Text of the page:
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Short-Term Psychological Outcomes in Severely Obese Adolescents After Bariatric Surgery

Järvholm, Kajsa LU ; Olbers, Torsten; Marcus, Calude; Mårild, Staffan; Gronowitz, Eva; Friberg, Peter; Johnsson, Per LU and Flodmark, Carl-Erik LU (2012) In Obesity 20(2). p.318-323
Abstract
Bariatric surgery is suggested as a treatment option for severely obese adolescents. Because adolescence is characterized by intense psychosocial adjustment and development, it is important to study the effect of this procedure on adolescents' psychological health. This study examined baseline status and short-term changes in anxiety, depression, anger, disruptive behavior, and self-concept in 37 adolescents (mean age 16.6 ± 1.3). Participants completed the Beck Youth Inventories (BYI) at inclusion and (on average) 4 months after undergoing Roux-en-Y gastric bypass (RYGB). Internalizing (anxiety and depression) and externalizing (anger and disruptive behavior) symptoms were higher at baseline than gender-specific norms. One fifth had a... (More)
Bariatric surgery is suggested as a treatment option for severely obese adolescents. Because adolescence is characterized by intense psychosocial adjustment and development, it is important to study the effect of this procedure on adolescents' psychological health. This study examined baseline status and short-term changes in anxiety, depression, anger, disruptive behavior, and self-concept in 37 adolescents (mean age 16.6 ± 1.3). Participants completed the Beck Youth Inventories (BYI) at inclusion and (on average) 4 months after undergoing Roux-en-Y gastric bypass (RYGB). Internalizing (anxiety and depression) and externalizing (anger and disruptive behavior) symptoms were higher at baseline than gender-specific norms. One fifth had a very low self-concept. Four months after surgery, the adolescents showed significantly fewer symptoms of anxiety and depression and significantly improved self-concept from baseline. Anger and disruptive behavior showed no significant changes. An analysis of clinically meaningful changes was conducted, and besides the overall positive outcome, 16% (n = 6) of the adolescents had deteriorated on two or more inventories in BYI shortly after surgery. This impaired group did not show any specific features at inclusion. The results indicate the importance of psychological monitoring immediately after bariatric surgery and the need for additional psychosocial support to be available for vulnerable sub-groups of adolescents. Further studies with larger samples are necessary to identify characteristics predictive of short-term adverse psychological outcomes in adolescents after bariatric surgery. (Less)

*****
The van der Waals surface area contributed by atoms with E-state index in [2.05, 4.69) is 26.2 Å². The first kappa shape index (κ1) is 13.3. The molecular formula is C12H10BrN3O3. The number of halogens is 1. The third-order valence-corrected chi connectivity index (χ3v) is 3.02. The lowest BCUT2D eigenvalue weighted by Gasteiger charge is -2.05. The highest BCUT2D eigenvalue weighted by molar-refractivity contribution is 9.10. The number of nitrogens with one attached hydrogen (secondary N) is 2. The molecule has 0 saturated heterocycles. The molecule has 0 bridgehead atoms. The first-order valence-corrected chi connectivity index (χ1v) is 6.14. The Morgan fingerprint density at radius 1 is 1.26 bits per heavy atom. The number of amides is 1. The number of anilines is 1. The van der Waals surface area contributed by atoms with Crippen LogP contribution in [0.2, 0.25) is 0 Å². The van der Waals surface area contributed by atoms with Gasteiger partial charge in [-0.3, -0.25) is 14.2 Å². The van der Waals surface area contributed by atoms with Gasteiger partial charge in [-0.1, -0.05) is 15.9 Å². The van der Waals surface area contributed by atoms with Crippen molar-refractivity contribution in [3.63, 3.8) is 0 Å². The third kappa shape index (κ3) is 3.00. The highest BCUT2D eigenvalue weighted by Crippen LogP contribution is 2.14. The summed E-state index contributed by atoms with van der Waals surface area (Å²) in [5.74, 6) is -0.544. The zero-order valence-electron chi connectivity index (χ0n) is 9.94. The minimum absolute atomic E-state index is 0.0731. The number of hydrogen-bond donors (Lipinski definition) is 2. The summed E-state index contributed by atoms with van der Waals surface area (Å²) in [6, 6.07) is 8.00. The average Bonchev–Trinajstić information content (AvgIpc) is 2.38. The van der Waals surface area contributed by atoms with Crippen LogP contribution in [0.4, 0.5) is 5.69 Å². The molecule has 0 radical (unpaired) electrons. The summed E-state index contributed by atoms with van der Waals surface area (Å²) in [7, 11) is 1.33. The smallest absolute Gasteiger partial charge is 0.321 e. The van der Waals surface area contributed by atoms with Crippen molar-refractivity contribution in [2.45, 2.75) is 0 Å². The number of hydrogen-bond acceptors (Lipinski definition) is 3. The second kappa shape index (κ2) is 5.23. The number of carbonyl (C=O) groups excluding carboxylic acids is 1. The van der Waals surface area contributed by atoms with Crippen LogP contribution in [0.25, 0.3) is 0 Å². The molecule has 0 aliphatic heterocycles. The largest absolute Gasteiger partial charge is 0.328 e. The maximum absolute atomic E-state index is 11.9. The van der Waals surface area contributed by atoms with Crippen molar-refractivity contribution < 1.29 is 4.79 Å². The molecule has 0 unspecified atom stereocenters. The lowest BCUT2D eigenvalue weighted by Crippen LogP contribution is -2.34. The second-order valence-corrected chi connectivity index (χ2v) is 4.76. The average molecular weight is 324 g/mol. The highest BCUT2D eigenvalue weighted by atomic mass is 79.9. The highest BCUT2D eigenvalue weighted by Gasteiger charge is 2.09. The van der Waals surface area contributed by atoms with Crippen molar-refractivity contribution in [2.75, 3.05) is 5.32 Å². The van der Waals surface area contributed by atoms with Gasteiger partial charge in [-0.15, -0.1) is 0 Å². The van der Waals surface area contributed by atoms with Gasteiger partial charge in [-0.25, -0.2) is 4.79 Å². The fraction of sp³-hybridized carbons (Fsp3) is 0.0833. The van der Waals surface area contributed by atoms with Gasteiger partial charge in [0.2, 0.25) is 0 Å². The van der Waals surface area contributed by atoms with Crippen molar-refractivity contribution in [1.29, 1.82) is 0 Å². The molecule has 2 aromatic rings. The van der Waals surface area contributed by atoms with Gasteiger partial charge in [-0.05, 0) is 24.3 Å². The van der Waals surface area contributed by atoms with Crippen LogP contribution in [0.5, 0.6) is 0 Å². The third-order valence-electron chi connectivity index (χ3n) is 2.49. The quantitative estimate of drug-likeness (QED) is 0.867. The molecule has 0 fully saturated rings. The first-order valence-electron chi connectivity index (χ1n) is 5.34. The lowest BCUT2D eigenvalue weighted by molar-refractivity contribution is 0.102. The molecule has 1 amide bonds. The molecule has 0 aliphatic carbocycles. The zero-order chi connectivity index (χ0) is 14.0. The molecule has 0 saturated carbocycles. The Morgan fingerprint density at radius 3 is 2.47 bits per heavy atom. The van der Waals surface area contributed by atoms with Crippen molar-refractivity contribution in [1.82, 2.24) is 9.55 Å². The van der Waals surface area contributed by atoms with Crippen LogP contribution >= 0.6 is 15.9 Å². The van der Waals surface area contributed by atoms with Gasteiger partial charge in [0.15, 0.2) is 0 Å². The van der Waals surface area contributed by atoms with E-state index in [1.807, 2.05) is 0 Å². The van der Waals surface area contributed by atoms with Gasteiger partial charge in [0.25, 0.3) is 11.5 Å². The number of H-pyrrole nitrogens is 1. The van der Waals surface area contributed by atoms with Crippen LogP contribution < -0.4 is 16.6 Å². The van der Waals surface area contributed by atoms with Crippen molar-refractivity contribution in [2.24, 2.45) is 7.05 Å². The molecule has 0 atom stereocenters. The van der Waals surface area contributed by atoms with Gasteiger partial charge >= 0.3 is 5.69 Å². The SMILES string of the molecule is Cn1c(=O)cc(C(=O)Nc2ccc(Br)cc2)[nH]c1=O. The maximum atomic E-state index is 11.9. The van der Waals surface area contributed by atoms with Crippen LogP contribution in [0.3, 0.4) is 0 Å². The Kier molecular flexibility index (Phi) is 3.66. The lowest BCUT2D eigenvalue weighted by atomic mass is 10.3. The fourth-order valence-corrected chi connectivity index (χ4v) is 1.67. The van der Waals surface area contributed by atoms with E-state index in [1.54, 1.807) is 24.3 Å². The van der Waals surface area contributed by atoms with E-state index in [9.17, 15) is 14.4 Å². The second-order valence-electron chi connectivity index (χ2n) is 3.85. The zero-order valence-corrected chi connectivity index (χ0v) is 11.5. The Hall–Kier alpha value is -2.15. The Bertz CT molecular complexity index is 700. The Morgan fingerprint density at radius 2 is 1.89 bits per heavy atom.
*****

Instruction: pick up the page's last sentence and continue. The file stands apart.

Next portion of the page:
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author
organization
publishing date
type
Contribution to journal
publication status
published
subject
in
Obesity
volume
20
issue
2
pages
318 - 323
publisher
Nature Publishing Group
external identifiers
  • wos:000299604100010
  • scopus:84856257019
ISSN
1930-739X
DOI
10.1038/oby.2011.310
language
English
LU publication?
yes
id
22c1616e-579d-482f-bb70-74d620dfd648 (old id 2374725)
date added to LUP
2012-03-26 14:09:33
date last changed
2017-08-20 04:37:07
@article{22c1616e-579d-482f-bb70-74d620dfd648,
  abstract     = {Bariatric surgery is suggested as a treatment option for severely obese adolescents. Because adolescence is characterized by intense psychosocial adjustment and development, it is important to study the effect of this procedure on adolescents' psychological health. This study examined baseline status and short-term changes in anxiety, depression, anger, disruptive behavior, and self-concept in 37 adolescents (mean age 16.6 ± 1.3). Participants completed the Beck Youth Inventories (BYI) at inclusion and (on average) 4 months after undergoing Roux-en-Y gastric bypass (RYGB). Internalizing (anxiety and depression) and externalizing (anger and disruptive behavior) symptoms were higher at baseline than gender-specific norms. One fifth had a very low self-concept. Four months after surgery, the adolescents showed significantly fewer symptoms of anxiety and depression and significantly improved self-concept from baseline. Anger and disruptive behavior showed no significant changes. An analysis of clinically meaningful changes was conducted, and besides the overall positive outcome, 16% (n = 6) of the adolescents had deteriorated on two or more inventories in BYI shortly after surgery. This impaired group did not show any specific features at inclusion. The results indicate the importance of psychological monitoring immediately after bariatric surgery and the need for additional psychosocial support to be available for vulnerable sub-groups of adolescents. Further studies with larger samples are necessary to identify characteristics predictive of short-term adverse psychological outcomes in adolescents after bariatric surgery.},
  author       = {Järvholm, Kajsa and Olbers, Torsten and Marcus, Calude and Mårild, Staffan and Gronowitz, Eva and Friberg, Peter and Johnsson, Per and Flodmark, Carl-Erik},
  issn         = {1930-739X},
  language     = {eng},
  number       = {2},
  pages        = {318--323},
  publisher    = {Nature Publishing Group},
  series       = {Obesity},
  title        = {Short-Term Psychological Outcomes in Severely Obese Adolescents After Bariatric Surgery},
  url          = {http://dx.doi.org/10.1038/oby.2011.310},
  volume       = {20},
  year         = {2012},
}